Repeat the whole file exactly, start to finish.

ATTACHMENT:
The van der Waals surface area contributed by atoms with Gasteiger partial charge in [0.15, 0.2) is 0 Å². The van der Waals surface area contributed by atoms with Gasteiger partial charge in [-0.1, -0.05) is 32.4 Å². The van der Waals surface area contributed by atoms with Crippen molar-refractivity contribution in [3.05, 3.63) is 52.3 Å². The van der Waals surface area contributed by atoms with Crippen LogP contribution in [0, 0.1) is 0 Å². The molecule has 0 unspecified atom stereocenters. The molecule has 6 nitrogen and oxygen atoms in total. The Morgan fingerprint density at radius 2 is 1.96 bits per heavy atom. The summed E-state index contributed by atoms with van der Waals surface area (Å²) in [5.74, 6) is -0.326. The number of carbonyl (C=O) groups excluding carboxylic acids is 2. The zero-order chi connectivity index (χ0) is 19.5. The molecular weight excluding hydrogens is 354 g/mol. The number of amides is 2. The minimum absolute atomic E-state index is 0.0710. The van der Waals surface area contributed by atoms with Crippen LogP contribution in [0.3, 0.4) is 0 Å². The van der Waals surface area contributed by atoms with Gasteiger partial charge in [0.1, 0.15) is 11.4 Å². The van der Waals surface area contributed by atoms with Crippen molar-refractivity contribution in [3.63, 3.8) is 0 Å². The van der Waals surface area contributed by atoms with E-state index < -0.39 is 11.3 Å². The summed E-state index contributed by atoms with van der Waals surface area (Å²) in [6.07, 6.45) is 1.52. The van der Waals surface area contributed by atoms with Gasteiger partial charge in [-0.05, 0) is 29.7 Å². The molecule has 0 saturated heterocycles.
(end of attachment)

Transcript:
The van der Waals surface area contributed by atoms with Gasteiger partial charge in [0.15, 0.2) is 0 Å². The van der Waals surface area contributed by atoms with Gasteiger partial charge in [-0.1, -0.05) is 32.4 Å². The van der Waals surface area contributed by atoms with Crippen molar-refractivity contribution in [3.05, 3.63) is 52.3 Å². The van der Waals surface area contributed by atoms with Crippen LogP contribution in [0, 0.1) is 0 Å². The molecule has 0 unspecified atom stereocenters. The molecule has 6 nitrogen and oxygen atoms in total. The Morgan fingerprint density at radius 2 is 1.96 bits per heavy atom. The summed E-state index contributed by atoms with van der Waals surface area (Å²) in [5.74, 6) is -0.326. The number of carbonyl (C=O) groups excluding carboxylic acids is 2. The zero-order chi connectivity index (χ0) is 19.5. The molecular weight excluding hydrogens is 354 g/mol. The number of amides is 2. The minimum absolute atomic E-state index is 0.0710. The van der Waals surface area contributed by atoms with Crippen LogP contribution in [0.3, 0.4) is 0 Å². The van der Waals surface area contributed by atoms with Gasteiger partial charge in [0.1, 0.15) is 11.4 Å². The van der Waals surface area contributed by atoms with Crippen molar-refractivity contribution in [3.63, 3.8) is 0 Å². The van der Waals surface area contributed by atoms with E-state index < -0.39 is 11.3 Å². The summed E-state index contributed by atoms with van der Waals surface area (Å²) in [6.07, 6.45) is 1.52. The van der Waals surface area contributed by atoms with Gasteiger partial charge in [-0.05, 0) is 29.7 Å². The molecule has 0 saturated heterocycles.